SOURCE: Colorado Ovarian Cancer Alliance

Colorado Ovarian Cancer Alliance

March 13, 2015 11:56 ET

Sixth Annual Jodi's Race for Ovarian Cancer Awareness Set for Saturday, June 6 in Denver's City Park

Colorado Ovarian Cancer Alliance Event Continues to Grow With Addition of New Fundraising Activities

DENVER, CO--(Marketwired - Mar 13, 2015) - The Sixth Annual Jodi's Race for Awareness, benefitting the Colorado Ovarian Cancer Alliance (COCA), returns to Denver's City Park Saturday, June 6, 2015. Presented by Cancer Treatment Centers of America, this popular community event with its 5k Run/Walk, 1-Mile Family Walk, Family Fun Zone, expo area and live entertainment will again be emceed by Channel 7's Chief Meteorologist Mike Nelson. New activities added this year include:

  • JRA Virtual Run: Individuals or teams can run/walk anywhere, not just in City Park. Those registered by May 1 will receive a race t-shirt to wear while running/walking June 6. Virtual Run participants are also encouraged to send photos, tweet or post on Facebook to win prizes. Anyone registering later than May 1 will receive their race t-shirt after June 6.
  • Furry Friend: While signing up for Jodi's Race, runners/walkers can also register their dog for $5 and receive a goody bag and Paws for Awareness dog tag courtesy of VCA Alameda East Veterinary Hospital. On race day, participants and their furry friends can stop by the VCA-sponsored Dog Zone for water, treats, pet clean-up bags and more.
  • Check Your Eggs: At the race finish line, all runners/walkers will receive a plastic break-apart egg that includes an awareness message and a prize -- anything from a teal awareness bracelet to dinner or a night in a hotel.

The Ova Sleep for Awareness option is also available again this year. Those who choose to sleep in on race day and skip the run/walk are encouraged to show their support by registering online to receive the official Jodi's Race t-shirt (mailed after June 6). Additionally, if they visit any Front Range-location of the Delectable Egg on Friday, June 12, five percent of the check will be donated to Jodi's Race and the Colorado Ovarian Cancer Alliance.

Registration for the 2015 Jodi's Race for Awareness is underway at www.jodisrace.org, with special early registration discounts available until April 1. Runners and walkers are urged to increase the impact of their participation by forming teams with their family, friends and co-workers. Great prizes will be awarded to the top fundraisers.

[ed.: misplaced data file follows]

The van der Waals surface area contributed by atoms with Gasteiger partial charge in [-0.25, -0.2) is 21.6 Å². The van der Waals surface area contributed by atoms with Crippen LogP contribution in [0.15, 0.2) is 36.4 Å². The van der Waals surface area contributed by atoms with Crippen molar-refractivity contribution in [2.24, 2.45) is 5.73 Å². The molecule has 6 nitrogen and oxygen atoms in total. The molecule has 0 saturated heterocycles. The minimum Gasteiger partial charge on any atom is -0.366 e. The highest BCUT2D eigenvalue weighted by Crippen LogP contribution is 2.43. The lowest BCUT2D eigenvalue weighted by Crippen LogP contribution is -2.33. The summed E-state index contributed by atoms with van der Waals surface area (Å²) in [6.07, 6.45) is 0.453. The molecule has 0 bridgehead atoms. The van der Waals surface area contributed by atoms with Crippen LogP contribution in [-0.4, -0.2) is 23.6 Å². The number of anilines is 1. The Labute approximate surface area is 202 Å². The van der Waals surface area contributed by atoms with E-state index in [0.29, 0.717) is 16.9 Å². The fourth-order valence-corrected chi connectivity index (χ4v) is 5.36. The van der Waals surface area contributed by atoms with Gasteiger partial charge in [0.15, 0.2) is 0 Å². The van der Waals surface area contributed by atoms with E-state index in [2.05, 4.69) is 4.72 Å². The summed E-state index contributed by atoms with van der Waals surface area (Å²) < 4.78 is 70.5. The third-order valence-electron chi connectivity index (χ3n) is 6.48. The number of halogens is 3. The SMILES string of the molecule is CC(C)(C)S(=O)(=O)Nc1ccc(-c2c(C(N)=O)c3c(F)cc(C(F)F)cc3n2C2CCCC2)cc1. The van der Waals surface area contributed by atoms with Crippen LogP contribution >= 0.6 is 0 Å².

The first Race for Awareness in June 2010 was inspired by Colorado native Jodi Brammeier, who was diagnosed with ovarian cancer in 2008. A young wife and mother, Brammeier believed she would have discovered the cancer earlier if she had been more aware of the symptoms. It became her goal to establish a race to raise awareness about ovarian cancer so that other women might find their cancer earlier and stand a better chance to win against the disease. Unfortunately, Brammeier lost her battle with ovarian cancer August 3, 2010; however, her memory lives on in the annual COCA fundraiser.

In the five years since Brammeier's vision became a reality, the annual race has grown to be the largest ovarian cancer race west of the Mississippi with 3,000 participants and has raised more than $700,000 to support Colorado women affected by ovarian cancer. All money raised remains in Colorado and funds programs that support women with ovarian cancer, including COCACares Financial Assistance, Nicki's Circle Support Groups, Ovarian Cancer Resource Guide, Comfort Kits for the newly diagnosed, the annual Raise Awareness campaign, and Survivors Teaching Students: Saving Women's Lives®, a national program of the Ovarian Cancer National Alliance (OCNA). To learn more about COCA and its programs, visit www.colo-ovariancancer.org.

Ovarian cancer is the fifth most common cancer in females in the United States but it is the deadliest gynecologic cancer. An annual gynecological exam does not check for this cancer and there is no specific screening test for ovarian cancer so being able to recognize the symptoms, leading to early detection, is critical to saving lives. The most common symptoms of ovarian cancer are bloating, pelvic or abdominal pain, difficulty eating or feeling full quickly, and urinary urgency or frequency.